Author + information
- Amitoj Singh,
- Sahil Agrawal,
- Lohit Garg,
- Mark Fegley,
- Sabir Saluja,
- Sudip Nanda and
- Jamshid Shirani
Background: Chagas’ disease (CD), caused by Trypanosoma cruzi, has been increasingly diagnosed as a cause of cardiovascular disease in the US. We aimed to examine trends of hospital admissions and cardiovascular outcomes of CD.
Methods: Search of 2003-2011 Nationwide Inpatient Sample database identified 949 (age 57±16 years, 51% male, 67% Hispanic) admissions for CD.
Results: A trend at increasing number of admissions for CD was noted during the study period (OR=1.054; 95% CI=1.028-1.081; p<0.0001); 72% were admitted to Southern and Western hospitals. Comorbidities included hypertension (40%), CAD (28%), hyperlipidemia (25%), tobacco use (12%), diabetes (9%), heart failure (5%) and obesity (2.2%). Cardiac abnormalities noted during hospitalization included atrial fibrillation (27%), ventricular tachycardia (23%), SA node dysfunction (5%), complete heart block (4%), valvular heart disease (6%)] and LV aneurysms (5%). In-hospital mortality was 3.2%. Other major adverse events are listed in Table 1. Overall, 63% suffered at least one adverse event. Temporary (2%) and permanent (3.5) pacemaker or ICD (10%), mechanical circulatory support (3.1%) or cardiac transplant (2.1%) were needed for in-hospital management.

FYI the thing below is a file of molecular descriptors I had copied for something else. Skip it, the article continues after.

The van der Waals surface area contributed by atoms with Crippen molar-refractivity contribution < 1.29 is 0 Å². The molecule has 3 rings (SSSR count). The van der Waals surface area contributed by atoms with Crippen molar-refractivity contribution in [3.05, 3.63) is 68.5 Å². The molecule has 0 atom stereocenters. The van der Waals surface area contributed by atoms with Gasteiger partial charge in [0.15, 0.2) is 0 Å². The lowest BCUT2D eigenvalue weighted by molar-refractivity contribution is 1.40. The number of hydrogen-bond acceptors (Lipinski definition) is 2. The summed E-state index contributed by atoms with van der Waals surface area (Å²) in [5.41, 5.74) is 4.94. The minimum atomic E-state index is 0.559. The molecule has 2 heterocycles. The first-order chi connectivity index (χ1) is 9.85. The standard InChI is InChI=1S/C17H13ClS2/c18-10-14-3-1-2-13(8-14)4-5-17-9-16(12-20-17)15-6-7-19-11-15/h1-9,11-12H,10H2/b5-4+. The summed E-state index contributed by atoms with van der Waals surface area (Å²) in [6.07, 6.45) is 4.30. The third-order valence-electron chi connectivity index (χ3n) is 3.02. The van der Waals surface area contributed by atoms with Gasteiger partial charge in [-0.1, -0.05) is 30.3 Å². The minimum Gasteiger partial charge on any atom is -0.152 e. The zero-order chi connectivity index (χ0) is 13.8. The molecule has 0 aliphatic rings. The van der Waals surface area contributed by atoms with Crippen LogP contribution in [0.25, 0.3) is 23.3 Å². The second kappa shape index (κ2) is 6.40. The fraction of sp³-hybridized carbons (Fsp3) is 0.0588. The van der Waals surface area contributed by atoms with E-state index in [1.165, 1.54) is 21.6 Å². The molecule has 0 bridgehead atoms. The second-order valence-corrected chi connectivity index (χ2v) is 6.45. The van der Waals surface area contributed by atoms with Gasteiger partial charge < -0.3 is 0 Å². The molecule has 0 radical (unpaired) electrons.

Conclusions: Despite remaining concerns about lack of awareness of CD in the US, a steady number of hospital admissions were reported from 2003-2011. Cardiovascular disease was highly prevalent in these patients and was frequently associated with fatal and non-fatal complications.
Poster Hall, Hall C
Sunday, March 19, 2017, 9:45 a.m.-10:30 a.m.
Session Title: The Evolving World of LVADs, Transplant and Other Novel Discoveries
Abstract Category: 13. Heart Failure and Cardiomyopathies: Clinical
Presentation Number: 1294-289
- 2017 American College of Cardiology Foundation